Issues related to youth risk online and Internet use management are high on the “radar” in many schools. Following the lead of Virginia, many states also are beginning to require that students be instructed in Internet safety.
Student use of Web 2.0 technologies is expanding, along with incredible opportunities for interactive educational activities -- and a host of risk and management concerns. Even the most die-hard techies now recognize that filtering systems are not the solution they were promised to be. In many schools, students regularly bypass the filter -- not to get to porn sites, but to access their favorite social networking sites.
We also are seeing signs of an emerging recognition that the Web 1.0 Internet safety approach -- based on simplistic, fear-based rules -- is ineffective. Simple rules still are appropriate for young children, for whom adults bear the primary safety responsibility. ‘Tweens and teens, however, need to know what the risks are, know how to avoid risky situations, how to detect whether they are at risk, how to respond effectively, when to ask for help, and how to make good choices.
The understanding also is emerging that youth risk online must be viewed from the perspective of adolescent risk. Many young people competently use the Internet in a safe and responsible manner. More naïve ‘tweens and teens still need to gain the information and skills necessary to become competent. Young people who are vulnerable and “at risk” in the real world are the ones who are most at risk online. Comprehensive strategies must be developed to ensure the safety of those young people. That requires close cooperation between school staff and those with expertise in educational technology.
An effective school-based strategy to address the issue of online safety should include these six key components:
Schools must ensure that when students use the Internet, their activities have an educational purpose -- class assignments, extra credit work, and perhaps some high quality enrichment activities as a reward. The more well-prepared teachers are to lead students in high quality exciting Internet-based learning activities, the more likely students will be on-task. And when students are “on-task,” problems dissipate.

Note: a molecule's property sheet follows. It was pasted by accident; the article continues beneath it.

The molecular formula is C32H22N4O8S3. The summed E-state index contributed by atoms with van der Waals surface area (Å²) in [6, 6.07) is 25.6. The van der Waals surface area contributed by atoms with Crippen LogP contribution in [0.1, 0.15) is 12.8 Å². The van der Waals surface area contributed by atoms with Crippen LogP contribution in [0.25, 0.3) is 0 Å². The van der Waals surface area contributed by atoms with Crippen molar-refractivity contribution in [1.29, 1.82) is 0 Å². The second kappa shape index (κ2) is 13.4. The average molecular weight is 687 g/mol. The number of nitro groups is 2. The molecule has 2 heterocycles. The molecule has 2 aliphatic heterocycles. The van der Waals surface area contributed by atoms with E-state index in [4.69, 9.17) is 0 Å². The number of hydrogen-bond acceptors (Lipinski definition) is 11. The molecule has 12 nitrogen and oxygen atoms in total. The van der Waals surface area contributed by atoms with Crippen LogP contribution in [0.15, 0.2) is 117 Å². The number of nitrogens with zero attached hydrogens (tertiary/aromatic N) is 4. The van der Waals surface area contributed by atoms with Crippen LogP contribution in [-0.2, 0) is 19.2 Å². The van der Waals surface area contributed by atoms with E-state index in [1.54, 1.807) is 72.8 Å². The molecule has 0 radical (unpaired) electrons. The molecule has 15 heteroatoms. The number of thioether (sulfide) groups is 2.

Supervision and Monitoring
Schools must shift focus from reliance on filtering to better supervision and monitoring. Schools must create conditions in which exists a high potential that misuse will be detected and lead to a consequence. There must be a clear expectation that Internet use by students will be effectively supervised by staff. Staff should periodically and randomly request to see student history files as they are walking throughout the lab. Use of technical monitoring tools, such as real time remote access monitoring tools in computer labs or even intelligent content analysis monitoring, should be expanded.
Misuse of the Internet must lead to a meaningful consequence -- but it should be recognized that suspension of Internet access privileges just causes more work for teachers. Requiring a service contribution to the school and establishing “close monitoring status” for all Internet use are preferable consequences. Close monitoring can be handled if the school has an effective technical monitoring system.